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    • "the mRNA Accession Number: NM_000444.5.). The PCR and sequencing primers were the same as we used in our previous study [18]. All 22 exons and exon-intron boundaries in the PHEX gene were amplified by polymerase chain reaction (PCR). "
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    ABSTRACT: Objective X-linked dominant hypophosphatemia (XLH) is the most prevalent form of inherited rickets/osteomalacia in humans. The aim of this study was to identify PHEX gene mutations and describe the clinical features observed in 6 unrelated Chinese families and 3 sporadic patients with hypophosphatemic rickets/osteomalacia. Methods For this study, 45 individuals from 9 unrelated families of Chinese Han ethnicity (including 16 patients and 29 normal phenotype subjects), and 250 healthy donors were recruited. All 22 exons and exon-intron boundaries of the PHEX gene were amplified by polymerase chain reaction (PCR) and directly sequenced. Results The PHEX mutations were detected in 6 familial and 3 sporadic hypophosphatemic rickets/osteomalacia. Altogether, 2 novel mutations were detected: 1 missense mutation c.1183G>C in exon 11, resulting in p.Gly395Arg and 1 missense mutation c.1751A>C in exon 17, resulting in p.His584Pro. No mutations were found in the 250 healthy controls. Conclusions Our study increases knowledge of the PHEX gene mutation types and clinical phenotypes found in Chinese patients with XLH, which is important for understanding the genetic basis of XLH. The molecular diagnosis of a PHEX genetic mutation is of great importance for confirming the clinical diagnosis of XLH, conducting genetic counseling, and facilitating prenatal intervention, especially in the case of sporadic patients.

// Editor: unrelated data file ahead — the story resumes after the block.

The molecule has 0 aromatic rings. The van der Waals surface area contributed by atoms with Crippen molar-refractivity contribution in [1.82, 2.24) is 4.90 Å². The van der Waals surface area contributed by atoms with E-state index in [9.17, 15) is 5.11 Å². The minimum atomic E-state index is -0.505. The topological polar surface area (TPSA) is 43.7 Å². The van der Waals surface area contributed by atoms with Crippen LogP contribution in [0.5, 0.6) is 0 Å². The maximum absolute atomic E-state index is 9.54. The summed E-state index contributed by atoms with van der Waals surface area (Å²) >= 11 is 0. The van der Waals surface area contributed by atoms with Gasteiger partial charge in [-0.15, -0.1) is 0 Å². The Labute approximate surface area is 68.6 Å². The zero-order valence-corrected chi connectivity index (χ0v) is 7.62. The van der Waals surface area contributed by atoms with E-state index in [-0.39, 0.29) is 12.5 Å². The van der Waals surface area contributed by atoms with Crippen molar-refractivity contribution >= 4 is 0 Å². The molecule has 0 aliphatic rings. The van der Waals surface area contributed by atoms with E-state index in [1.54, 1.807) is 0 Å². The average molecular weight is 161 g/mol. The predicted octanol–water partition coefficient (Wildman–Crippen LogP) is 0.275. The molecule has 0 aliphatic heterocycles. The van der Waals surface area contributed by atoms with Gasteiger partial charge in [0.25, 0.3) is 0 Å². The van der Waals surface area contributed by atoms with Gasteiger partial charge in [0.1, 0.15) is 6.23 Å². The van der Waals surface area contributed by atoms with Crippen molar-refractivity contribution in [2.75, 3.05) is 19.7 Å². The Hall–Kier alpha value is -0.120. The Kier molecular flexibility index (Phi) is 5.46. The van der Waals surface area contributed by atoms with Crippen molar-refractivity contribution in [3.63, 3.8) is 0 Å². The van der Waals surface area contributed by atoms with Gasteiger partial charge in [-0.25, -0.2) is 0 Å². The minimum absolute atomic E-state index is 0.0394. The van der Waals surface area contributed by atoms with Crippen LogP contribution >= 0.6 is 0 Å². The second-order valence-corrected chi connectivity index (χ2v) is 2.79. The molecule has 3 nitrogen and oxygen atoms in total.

Full-text · Article · May 2014 · PLoS ONE
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    • "Laboratory findings of the disease include low serum phosphorus levels, normal serum calcium levels, increased activity of serum alkaline phosphatases, normal or increased parathyroid hormone (PTH) levels, and inappropriately normal or decreased levels of 1,25-dihydroxyvitamin D35,6). The PHEX gene, located on Xp22.1, consists of 22 exons that translate into a 749 amino acid protein, which is a member of the peptidase M13 family of membrane-bound metalloproteases7,8). "
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    ABSTRACT: X-linked hypophosphatemia (XLH) is the most common form of familial hypophosphatemic rickets and it is caused by loss-of-function mutations in the PHEX gene. Recently, a wide variety of PHEX gene defects in XLH have been revealed; these include missense mutations, nonsense mutations, splice site mutations, insertions, and deletions. Recently, we encountered a 2-year-9-month-old female with sporadic hypophosphatemic rickets. She underwent osteotomy, dental abscess was evident, and there was severe bowing of the legs. A low serum phosphorus level in combination with elevated serum alkaline phosphatase activity and normal serum calcium is suggestive of hypophosphatemic rickets. PHEX gene analysis revealed a splice acceptor site mutation, c.934-1G>T (IVS8(-1)G>T), at the intron8 and exon9 junction. To the best of our knowledge, this mutation is novel and has not been reported. The results of this study expand and improve our understanding of the clinical and molecular characteristics and the global pool of patients with sporadic hypophosphatemic rickets.
    Full-text · Article · Mar 2014